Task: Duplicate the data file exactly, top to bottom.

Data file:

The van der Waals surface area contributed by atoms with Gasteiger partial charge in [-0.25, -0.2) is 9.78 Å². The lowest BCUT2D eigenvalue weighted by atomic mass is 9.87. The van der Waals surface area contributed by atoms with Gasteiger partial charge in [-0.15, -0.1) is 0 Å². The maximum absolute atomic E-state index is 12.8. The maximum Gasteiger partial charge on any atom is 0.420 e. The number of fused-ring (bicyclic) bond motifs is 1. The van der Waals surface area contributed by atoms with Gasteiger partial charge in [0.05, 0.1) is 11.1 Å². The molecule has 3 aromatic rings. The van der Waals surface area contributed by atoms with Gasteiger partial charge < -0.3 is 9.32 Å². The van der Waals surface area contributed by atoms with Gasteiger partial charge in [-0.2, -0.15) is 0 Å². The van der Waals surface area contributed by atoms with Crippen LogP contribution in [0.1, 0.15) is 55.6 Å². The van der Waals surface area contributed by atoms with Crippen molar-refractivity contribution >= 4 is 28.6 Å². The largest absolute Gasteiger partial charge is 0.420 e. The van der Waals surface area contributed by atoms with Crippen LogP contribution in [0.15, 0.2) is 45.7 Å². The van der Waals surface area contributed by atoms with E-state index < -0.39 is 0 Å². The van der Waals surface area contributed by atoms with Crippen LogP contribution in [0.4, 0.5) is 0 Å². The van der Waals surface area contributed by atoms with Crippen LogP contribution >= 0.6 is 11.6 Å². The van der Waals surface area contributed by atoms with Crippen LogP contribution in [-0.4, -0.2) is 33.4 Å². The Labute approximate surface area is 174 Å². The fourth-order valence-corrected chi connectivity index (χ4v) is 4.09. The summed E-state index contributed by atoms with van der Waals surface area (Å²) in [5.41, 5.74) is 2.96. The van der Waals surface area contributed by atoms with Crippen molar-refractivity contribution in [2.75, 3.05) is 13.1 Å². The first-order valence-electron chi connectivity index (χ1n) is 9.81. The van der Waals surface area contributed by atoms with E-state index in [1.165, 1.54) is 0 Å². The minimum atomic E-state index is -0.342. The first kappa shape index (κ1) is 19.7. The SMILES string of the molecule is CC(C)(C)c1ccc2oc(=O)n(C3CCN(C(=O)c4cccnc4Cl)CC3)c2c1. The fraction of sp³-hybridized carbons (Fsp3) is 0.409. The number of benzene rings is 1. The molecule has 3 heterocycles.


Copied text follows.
The van der Waals surface area contributed by atoms with Gasteiger partial charge in [-0.25, -0.2) is 9.78 Å². The lowest BCUT2D eigenvalue weighted by atomic mass is 9.87. The van der Waals surface area contributed by atoms with Gasteiger partial charge in [-0.15, -0.1) is 0 Å². The maximum absolute atomic E-state index is 12.8. The maximum Gasteiger partial charge on any atom is 0.420 e. The number of fused-ring (bicyclic) bond motifs is 1. The van der Waals surface area contributed by atoms with Gasteiger partial charge in [0.05, 0.1) is 11.1 Å². The molecule has 3 aromatic rings. The van der Waals surface area contributed by atoms with Gasteiger partial charge < -0.3 is 9.32 Å². The van der Waals surface area contributed by atoms with Gasteiger partial charge in [-0.2, -0.15) is 0 Å². The van der Waals surface area contributed by atoms with Crippen LogP contribution in [0.1, 0.15) is 55.6 Å². The van der Waals surface area contributed by atoms with Crippen molar-refractivity contribution >= 4 is 28.6 Å². The largest absolute Gasteiger partial charge is 0.420 e. The van der Waals surface area contributed by atoms with Crippen LogP contribution in [0.15, 0.2) is 45.7 Å². The van der Waals surface area contributed by atoms with E-state index < -0.39 is 0 Å². The van der Waals surface area contributed by atoms with Crippen LogP contribution in [0.4, 0.5) is 0 Å². The van der Waals surface area contributed by atoms with Crippen LogP contribution >= 0.6 is 11.6 Å². The van der Waals surface area contributed by atoms with Crippen LogP contribution in [-0.4, -0.2) is 33.4 Å². The Labute approximate surface area is 174 Å². The fourth-order valence-corrected chi connectivity index (χ4v) is 4.09. The summed E-state index contributed by atoms with van der Waals surface area (Å²) in [5.41, 5.74) is 2.96. The van der Waals surface area contributed by atoms with Crippen molar-refractivity contribution in [2.75, 3.05) is 13.1 Å². The first-order valence-electron chi connectivity index (χ1n) is 9.81. The van der Waals surface area contributed by atoms with E-state index in [1.165, 1.54) is 0 Å². The minimum atomic E-state index is -0.342. The first kappa shape index (κ1) is 19.7. The SMILES string of the molecule is CC(C)(C)c1ccc2oc(=O)n(C3CCN(C(=O)c4cccnc4Cl)CC3)c2c1. The fraction of sp³-hybridized carbons (Fsp3) is 0.409. The number of benzene rings is 1. The molecule has 3 heterocycles.